Tuesday, March 5, 2013

Here's an Interesting Thought Experiment: AIG Buys MBIA

I have posted here that it makes sense for Bank of America to (BAC) settle with MBIA before Justice Bransten issues her primary and successor liability opinions, in order to preserve BAC's leverage in seeking judicial approval before Justice Kapnick of the $8.5 billion settlement with institutional mbs investors.  A key issue to be considered in connection with this approval is whether BAC has successor liability for Countrywide's liabilities, and an adverse ruling by Justice Bransten has the potential to upset the settlement, as discussed here.  I also believe that it is more likely than not that BAC will lose on the motion regarding successor liability, as discussed here. One of the more prominent objectors to this settlement is AIG.

If you think about the interplay between the two proceedings, MBIA's action against BAC and AIG's objection to the settlement, the interests of MBIA and AIG are divergent, even antagonistic.  AIG would like to see MBIA not settle with BAC in order to have Justice Bransten issue an adverse successor liability holding.  MBIA would like to use the pendency of the institutional investor mbs settlement hearing as leverage to extract a settlement with BAC before that hearing commences at the end of this May.

Wouldn't the interests of MBIA and AIG both be served if AIG proposed to acquire MBIA for a premium to its current price, to account for the prospect of MBIA's potential settlement with BAC, and then the merged MBIA/AIG used its resources to continue both of their litigation actions against BAC until final judicial resolution?  How would that strike BAC?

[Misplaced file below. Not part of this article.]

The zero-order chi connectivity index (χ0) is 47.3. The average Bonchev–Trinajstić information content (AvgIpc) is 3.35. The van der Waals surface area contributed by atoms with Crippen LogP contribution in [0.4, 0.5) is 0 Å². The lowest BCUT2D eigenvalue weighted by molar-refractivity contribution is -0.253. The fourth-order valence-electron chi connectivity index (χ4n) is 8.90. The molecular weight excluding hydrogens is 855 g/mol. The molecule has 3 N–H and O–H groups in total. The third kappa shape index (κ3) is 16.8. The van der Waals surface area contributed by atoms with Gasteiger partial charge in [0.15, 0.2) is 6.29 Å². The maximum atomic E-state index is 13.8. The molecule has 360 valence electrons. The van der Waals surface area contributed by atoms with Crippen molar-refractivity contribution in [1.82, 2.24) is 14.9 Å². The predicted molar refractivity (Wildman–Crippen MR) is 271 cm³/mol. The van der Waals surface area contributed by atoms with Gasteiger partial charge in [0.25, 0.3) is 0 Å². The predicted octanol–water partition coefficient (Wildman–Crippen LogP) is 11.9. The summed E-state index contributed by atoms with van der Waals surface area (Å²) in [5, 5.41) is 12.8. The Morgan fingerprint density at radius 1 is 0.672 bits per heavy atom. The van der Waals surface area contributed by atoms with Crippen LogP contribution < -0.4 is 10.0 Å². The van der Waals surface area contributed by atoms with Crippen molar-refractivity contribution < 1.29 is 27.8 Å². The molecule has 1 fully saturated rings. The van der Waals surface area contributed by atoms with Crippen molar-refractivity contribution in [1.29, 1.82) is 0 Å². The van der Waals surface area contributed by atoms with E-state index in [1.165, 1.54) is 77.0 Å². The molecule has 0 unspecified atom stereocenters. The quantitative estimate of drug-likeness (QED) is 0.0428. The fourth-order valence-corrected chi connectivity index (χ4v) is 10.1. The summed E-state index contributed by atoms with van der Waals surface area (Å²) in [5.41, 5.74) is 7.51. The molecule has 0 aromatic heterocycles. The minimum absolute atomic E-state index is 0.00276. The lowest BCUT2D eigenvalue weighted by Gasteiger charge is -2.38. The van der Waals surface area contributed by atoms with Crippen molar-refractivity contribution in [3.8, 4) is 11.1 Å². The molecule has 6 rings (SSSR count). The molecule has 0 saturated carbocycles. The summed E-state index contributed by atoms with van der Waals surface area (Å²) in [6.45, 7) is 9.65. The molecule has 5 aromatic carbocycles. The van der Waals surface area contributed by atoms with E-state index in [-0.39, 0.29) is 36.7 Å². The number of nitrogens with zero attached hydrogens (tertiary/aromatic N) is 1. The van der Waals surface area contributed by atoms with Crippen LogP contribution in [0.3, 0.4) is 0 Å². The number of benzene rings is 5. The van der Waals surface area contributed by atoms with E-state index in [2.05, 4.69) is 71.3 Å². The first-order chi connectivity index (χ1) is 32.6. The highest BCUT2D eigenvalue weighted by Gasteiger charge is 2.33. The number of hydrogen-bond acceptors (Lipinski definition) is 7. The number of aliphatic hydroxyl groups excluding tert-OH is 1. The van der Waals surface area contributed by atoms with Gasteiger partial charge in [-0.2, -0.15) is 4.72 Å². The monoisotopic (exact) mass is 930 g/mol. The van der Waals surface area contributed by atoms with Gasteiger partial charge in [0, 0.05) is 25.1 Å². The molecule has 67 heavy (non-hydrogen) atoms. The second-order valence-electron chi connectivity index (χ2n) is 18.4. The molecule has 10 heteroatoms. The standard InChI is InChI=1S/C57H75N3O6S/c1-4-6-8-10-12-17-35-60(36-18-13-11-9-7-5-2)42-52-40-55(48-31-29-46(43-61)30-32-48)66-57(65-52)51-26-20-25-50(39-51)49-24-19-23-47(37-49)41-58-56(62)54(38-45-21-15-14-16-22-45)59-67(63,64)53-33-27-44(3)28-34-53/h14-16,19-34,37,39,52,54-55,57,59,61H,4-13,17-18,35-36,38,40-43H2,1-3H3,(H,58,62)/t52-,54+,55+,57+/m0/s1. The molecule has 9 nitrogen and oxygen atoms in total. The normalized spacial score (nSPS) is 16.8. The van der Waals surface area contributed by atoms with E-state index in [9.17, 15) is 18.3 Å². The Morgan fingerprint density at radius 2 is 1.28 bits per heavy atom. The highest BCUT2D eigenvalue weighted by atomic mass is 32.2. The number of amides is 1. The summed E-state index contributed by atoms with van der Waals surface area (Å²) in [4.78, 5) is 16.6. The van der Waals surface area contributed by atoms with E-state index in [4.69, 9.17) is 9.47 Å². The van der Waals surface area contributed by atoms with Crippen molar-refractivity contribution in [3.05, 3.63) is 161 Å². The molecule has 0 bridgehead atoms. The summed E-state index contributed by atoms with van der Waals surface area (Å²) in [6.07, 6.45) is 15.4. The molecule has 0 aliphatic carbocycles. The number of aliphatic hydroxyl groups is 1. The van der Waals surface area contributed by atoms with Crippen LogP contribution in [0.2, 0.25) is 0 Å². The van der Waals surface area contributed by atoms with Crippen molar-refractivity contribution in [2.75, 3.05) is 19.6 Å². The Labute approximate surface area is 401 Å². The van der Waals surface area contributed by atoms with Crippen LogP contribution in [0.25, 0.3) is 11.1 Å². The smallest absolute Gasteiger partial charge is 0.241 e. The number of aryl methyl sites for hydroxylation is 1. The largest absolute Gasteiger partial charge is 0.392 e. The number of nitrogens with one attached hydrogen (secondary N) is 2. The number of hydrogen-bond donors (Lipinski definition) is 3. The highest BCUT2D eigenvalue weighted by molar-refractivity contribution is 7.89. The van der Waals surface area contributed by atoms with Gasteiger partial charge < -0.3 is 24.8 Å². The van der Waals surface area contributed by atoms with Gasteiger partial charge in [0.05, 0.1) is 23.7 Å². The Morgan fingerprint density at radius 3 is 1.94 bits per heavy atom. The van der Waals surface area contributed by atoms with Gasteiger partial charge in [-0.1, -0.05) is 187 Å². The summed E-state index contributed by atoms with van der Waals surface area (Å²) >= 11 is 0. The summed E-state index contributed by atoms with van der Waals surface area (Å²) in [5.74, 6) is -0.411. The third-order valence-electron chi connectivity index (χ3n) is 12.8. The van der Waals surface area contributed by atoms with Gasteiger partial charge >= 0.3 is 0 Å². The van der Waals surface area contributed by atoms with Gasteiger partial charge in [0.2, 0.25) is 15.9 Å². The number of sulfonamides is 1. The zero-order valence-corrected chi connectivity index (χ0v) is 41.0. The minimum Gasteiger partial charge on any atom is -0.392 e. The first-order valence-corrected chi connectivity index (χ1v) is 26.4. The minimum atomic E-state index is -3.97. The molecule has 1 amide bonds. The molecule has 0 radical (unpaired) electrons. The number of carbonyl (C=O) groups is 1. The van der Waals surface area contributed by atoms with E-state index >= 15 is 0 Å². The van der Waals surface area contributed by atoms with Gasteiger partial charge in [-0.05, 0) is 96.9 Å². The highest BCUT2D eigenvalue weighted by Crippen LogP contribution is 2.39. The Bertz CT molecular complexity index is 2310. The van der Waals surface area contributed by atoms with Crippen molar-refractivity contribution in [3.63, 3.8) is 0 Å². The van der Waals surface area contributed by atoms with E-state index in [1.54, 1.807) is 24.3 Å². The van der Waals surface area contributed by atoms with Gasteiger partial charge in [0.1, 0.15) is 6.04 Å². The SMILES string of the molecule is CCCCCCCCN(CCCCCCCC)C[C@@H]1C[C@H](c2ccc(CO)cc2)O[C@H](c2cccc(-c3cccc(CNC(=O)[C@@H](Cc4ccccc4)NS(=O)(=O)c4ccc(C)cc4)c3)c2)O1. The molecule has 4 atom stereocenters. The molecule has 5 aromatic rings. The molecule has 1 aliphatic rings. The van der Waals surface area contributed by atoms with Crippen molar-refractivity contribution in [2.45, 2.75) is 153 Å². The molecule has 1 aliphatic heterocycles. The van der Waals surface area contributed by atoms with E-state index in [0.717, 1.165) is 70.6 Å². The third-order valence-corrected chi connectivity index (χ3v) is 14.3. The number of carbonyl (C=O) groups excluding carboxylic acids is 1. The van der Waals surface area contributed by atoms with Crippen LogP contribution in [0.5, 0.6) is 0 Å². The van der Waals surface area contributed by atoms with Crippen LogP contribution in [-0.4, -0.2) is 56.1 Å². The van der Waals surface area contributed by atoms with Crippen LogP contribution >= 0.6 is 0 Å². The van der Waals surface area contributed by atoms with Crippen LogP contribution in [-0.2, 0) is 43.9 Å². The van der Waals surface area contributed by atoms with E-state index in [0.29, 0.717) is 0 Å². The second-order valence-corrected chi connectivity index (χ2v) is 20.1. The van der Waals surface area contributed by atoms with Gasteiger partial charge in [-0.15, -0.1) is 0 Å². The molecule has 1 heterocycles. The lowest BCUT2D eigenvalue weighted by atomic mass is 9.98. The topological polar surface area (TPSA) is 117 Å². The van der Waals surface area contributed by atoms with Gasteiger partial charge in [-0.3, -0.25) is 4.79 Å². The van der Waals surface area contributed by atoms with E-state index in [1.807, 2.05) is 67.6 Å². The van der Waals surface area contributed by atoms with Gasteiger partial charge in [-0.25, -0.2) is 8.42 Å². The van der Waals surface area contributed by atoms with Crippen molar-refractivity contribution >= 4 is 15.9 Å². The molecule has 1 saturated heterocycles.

Suppose AIG proposed an all stock acquisition of MBIA for $20/share.  This should satisfy MBIA management's short term price objectives, and then MBIA could manage its financial guaranty business for the long term having access to AIG's superior resources.

AIG's upside would be both short term, to the extent both MBIA and it are successful in their legal actions against BAC, and long term insofar as the combined entity would automatically become a reinvigorated participant in the financial guaranty business.

The cost to AIG of acquiring MBIA would be easily digestible, even if the purchase price amounts to more than just a bad day for AIG.


  1. this is nothing short of brilliant --

  2. can someone please call Bruce Berkowitz and give him this brillant idea